Grizzly Friends1

Renee Retzlaff photographed two bears who appear to be enjoying a walk together. “Grizzly Friends” is one of Retzlaff’s images on display in Cozumel.

When a Mexican city’s cultural center invited Renee Retzlaff of New Ulm to exhibit photographs, she jumped at the opportunity.

Retzlaff’s enthusiasm about her trip to Cozumel this week is not only about enjoying respite from Minnesota’s cold and rainy weather. She is excited about have an opportunity to advocate for conservation efforts.

“I’m shouting out the shout,” Retzlaff said during a phone interview from the resort city San Miguel, where her works are on display.

She’s shot the images during her trips to four countries. They range in subject from majestic landscapes to grizzly bears to tiny multi-colored insects.

“Their ecosystems are dependent on us, and no matter what, we have to learn to manage our natural resources,” Retzlaff said.

“Nature Belongs to Us All” is on view through Oct. 24 at Casa de la Cultura. About 100 guests attended Thursday’s opening reception.

Renee Retzlaff

Renee Retzlaff

Retzlaff said her deep connection with nature began during her childhood in Albert Lea.

“We were an outdoors family that fished and camped. Our parents instilled in us the habit of picking up litter.

“We were instructed to always leave a place you visit better than how it had been when you found it.”

An avid scuba diver who has been to Cozumel several times in the past two decades, Retzlaff’s encountered the Green Sea and loggerhead turtle species found in the island’s coral reefs.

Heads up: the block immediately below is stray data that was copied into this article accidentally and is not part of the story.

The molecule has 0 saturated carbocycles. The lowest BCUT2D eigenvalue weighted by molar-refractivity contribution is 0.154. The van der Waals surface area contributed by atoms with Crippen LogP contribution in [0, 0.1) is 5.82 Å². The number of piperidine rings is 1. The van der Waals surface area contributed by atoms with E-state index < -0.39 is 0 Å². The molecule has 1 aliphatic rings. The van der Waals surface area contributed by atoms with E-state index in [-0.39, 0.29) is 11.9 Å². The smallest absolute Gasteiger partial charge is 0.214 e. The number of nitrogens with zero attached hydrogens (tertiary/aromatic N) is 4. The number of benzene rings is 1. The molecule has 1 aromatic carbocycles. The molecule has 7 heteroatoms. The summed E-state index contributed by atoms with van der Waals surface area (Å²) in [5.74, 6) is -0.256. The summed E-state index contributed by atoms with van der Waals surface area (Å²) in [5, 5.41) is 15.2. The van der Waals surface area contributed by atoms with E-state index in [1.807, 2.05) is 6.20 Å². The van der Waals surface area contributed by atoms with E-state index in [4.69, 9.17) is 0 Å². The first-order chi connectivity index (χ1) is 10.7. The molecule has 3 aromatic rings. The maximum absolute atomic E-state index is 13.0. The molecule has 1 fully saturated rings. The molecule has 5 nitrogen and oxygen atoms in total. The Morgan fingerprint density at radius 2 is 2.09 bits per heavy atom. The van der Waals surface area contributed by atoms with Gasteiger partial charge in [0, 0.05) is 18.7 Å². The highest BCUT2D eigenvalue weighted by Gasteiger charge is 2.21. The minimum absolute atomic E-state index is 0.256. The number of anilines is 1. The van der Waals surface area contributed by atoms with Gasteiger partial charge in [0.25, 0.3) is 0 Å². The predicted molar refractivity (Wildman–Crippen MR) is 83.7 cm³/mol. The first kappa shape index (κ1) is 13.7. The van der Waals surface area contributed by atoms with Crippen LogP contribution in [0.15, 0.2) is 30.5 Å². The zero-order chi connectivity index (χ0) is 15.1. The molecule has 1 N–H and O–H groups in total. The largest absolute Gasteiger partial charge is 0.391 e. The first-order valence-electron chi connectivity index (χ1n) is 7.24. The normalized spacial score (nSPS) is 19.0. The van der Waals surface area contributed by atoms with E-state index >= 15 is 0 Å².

“It was rare, 23 years ago, to see turtles. They were in jeopardy from being harvested and their nesting grounds were being disturbed.

“Now, because of the efforts of the (Mexican) government and volunteers, it’s common to see multiple turtles,” she said.

Programs that aid sea turtle populations will receive a portion of her profits from the photography exhibit.

Monarch

Renee Retzlaff’s camera lens captured a trio of monarchs for this photograph, one of dozens of her works on display in Cozumel this month.

Minerva Mari Hadid, director of the cultural center, and Retzlaff have had several discussions about Cozumel’s local efforts to protect its natural environment. Those conversations resulted in the invitation for the photo exhibit.

“I want it to be my way of giving back since I’ve received so many blessings from this island,” Retzlaff said.

The exhibit is her first solo show.

Preparing the larger works for international travel presented challenges. Retzlaff turned to her alma mater’s graphics and multimedia departments for advice. South Central College instructors Gale Bigbee and Wes Taylor showed her how to professionally display unframed images.

Some students have shown work in local galleries; however SCC generally focuses on the development of portfolios to use in job searches, Bigbee said.

She willingly helped out with the request from her former student Retzlaff, who also graduated from SCC’s culinary program.

“I give her a lot of credit for pursuing her interests in being a chef and a photographer,” Bigbee said.

Retzlaff was a nontraditional student in her early 50s when she attended classes at SCC as part of her career-change plans. After being laid off from a management job, she decided to try for a career that indulged her passion for nature and conservation.

Her activities this week are evidence she’s attained her goal. Retzlaff spent Friday photographing turtles hatching on Cozumel beaches.

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